On the shelf sat a black bell, inscribed with a delicate pattern in gold. It sat amongst several other bells, none of which held any less significance and most of which were more prominently placed. The black bell rung, pealing softly, the low tones reaching across the room but not so loud as to be distracting.
Cimeies looked up from the document they were perusing – a copy of the story destined to be added to the Wall of Damata, though whether it was added before the Jotun arrived was another matter – and made a few notes before setting the Freeborn scroll aside and getting up.
There were other tasks to be getting on with, and their Sister was in need of aid. The ringing bell is plucked from the shelf, the motion bringing silence to the room before the bell is rung once. This time, no sound is heard in the study, and the bell is slipped back onto the shelf before Cimeies exits the room just as silently.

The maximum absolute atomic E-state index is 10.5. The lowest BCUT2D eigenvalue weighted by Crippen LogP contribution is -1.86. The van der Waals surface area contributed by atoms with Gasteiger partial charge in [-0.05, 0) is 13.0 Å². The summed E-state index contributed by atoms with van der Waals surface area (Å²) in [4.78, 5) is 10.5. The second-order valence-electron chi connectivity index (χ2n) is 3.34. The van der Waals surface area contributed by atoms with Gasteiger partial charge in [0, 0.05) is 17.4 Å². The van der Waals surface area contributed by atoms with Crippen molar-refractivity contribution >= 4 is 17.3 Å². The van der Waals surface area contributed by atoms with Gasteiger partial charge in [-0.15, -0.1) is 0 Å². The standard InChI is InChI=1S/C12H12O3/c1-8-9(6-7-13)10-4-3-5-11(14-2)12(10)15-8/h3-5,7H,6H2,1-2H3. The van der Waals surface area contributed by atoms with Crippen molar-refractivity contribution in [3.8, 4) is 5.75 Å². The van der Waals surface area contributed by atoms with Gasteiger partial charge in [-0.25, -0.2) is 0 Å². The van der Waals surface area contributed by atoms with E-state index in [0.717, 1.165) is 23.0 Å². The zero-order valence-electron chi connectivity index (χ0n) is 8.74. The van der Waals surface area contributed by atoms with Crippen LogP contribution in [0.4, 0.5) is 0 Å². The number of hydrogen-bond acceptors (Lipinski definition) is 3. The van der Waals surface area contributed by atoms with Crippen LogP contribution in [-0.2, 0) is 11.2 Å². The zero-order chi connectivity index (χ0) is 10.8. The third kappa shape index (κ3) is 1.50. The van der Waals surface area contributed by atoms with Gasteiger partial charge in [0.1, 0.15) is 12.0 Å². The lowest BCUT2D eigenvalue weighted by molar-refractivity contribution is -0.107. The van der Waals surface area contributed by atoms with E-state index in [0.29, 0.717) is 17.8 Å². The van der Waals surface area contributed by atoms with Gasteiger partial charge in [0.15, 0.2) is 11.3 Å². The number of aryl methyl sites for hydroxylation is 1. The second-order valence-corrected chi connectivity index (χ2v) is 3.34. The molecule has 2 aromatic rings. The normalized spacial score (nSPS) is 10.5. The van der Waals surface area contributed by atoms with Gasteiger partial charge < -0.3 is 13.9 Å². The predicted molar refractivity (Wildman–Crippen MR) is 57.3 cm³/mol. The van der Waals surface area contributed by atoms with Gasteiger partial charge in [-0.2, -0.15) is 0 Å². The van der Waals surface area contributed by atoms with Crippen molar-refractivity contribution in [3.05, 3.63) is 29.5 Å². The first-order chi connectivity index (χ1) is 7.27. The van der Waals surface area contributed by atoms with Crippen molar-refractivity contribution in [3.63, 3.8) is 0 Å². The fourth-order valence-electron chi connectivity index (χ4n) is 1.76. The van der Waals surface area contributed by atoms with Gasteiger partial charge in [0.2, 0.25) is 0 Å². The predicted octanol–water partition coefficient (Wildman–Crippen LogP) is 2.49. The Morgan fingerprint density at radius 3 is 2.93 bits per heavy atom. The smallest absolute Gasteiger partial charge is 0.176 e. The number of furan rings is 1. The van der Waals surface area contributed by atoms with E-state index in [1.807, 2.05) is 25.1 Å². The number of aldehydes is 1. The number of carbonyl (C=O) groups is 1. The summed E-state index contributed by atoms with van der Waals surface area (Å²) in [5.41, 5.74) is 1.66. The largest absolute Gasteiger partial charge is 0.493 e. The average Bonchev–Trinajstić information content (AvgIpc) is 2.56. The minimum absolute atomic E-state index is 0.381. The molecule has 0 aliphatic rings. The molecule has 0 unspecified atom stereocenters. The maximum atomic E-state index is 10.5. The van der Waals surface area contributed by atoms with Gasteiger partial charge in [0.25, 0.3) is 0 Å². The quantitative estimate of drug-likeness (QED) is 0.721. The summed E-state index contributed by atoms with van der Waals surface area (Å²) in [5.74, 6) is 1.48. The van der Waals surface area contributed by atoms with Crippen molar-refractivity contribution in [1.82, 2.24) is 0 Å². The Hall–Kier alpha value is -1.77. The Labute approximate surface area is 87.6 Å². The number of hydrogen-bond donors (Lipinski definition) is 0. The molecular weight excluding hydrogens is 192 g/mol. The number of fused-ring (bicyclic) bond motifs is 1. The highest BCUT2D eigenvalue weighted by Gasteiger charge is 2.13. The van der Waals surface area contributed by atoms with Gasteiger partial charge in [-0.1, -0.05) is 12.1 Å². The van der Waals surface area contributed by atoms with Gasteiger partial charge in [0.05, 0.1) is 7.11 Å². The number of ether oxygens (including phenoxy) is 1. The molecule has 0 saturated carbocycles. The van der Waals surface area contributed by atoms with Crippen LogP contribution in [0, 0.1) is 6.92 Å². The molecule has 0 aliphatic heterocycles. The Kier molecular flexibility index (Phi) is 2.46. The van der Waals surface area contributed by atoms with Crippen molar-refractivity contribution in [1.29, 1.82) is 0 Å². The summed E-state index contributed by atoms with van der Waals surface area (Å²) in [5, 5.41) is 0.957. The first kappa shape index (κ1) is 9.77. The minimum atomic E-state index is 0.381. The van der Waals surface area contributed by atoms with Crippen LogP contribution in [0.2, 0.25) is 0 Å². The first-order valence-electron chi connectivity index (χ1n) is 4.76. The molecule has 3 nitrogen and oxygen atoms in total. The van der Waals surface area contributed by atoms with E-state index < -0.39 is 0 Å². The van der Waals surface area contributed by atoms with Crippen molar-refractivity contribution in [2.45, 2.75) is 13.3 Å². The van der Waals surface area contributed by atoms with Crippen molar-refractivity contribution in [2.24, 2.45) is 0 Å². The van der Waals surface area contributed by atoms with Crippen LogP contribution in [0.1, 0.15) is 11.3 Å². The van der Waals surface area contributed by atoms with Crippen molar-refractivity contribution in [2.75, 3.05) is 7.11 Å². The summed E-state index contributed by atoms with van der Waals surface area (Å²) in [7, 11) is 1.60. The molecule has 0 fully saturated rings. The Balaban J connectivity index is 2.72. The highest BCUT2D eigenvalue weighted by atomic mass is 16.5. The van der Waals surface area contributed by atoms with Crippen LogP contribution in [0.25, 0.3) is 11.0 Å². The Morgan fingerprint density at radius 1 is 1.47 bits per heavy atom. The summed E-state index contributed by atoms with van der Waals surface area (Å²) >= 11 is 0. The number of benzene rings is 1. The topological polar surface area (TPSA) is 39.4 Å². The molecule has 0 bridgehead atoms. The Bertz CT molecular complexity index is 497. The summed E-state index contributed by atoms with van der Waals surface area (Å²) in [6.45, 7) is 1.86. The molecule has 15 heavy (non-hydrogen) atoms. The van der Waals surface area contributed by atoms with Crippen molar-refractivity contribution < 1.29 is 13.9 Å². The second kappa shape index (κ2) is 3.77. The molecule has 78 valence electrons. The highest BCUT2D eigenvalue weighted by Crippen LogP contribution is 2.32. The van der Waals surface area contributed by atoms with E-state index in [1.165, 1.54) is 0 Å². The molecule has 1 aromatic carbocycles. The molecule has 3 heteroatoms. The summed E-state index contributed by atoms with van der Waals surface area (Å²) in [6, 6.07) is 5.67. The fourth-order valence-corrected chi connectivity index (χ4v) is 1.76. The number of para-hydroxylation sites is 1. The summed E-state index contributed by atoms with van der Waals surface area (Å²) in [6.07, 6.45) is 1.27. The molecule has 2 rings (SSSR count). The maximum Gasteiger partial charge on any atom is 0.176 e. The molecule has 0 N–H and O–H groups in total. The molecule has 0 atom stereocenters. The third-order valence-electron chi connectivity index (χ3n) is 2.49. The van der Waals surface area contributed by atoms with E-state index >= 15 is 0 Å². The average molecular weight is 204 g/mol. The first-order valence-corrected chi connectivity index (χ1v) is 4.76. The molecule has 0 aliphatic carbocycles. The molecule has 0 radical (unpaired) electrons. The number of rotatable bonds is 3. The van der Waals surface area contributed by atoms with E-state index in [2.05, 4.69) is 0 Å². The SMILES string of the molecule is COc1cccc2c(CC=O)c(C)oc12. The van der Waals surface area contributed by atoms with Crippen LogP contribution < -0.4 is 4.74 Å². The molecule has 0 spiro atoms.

Prompt of “bells” provided by Clare.
The silence is deafening. Only the occasional whimper can be heard, even from a crowd of people this magnitude. Even the background hum off the machinery that keeps you all alive is silent, the entire colony shut down and dead to the world, all in the vain hope that those aboard it wouldn’t also end up that way.
They were coming, and no one knew how to stop them. The only hope was to run, or hide. The last of the ships should have left the system by this point, and the thousands of people packed aboard those ships are but a drop in the ocean compared to the billions left behind.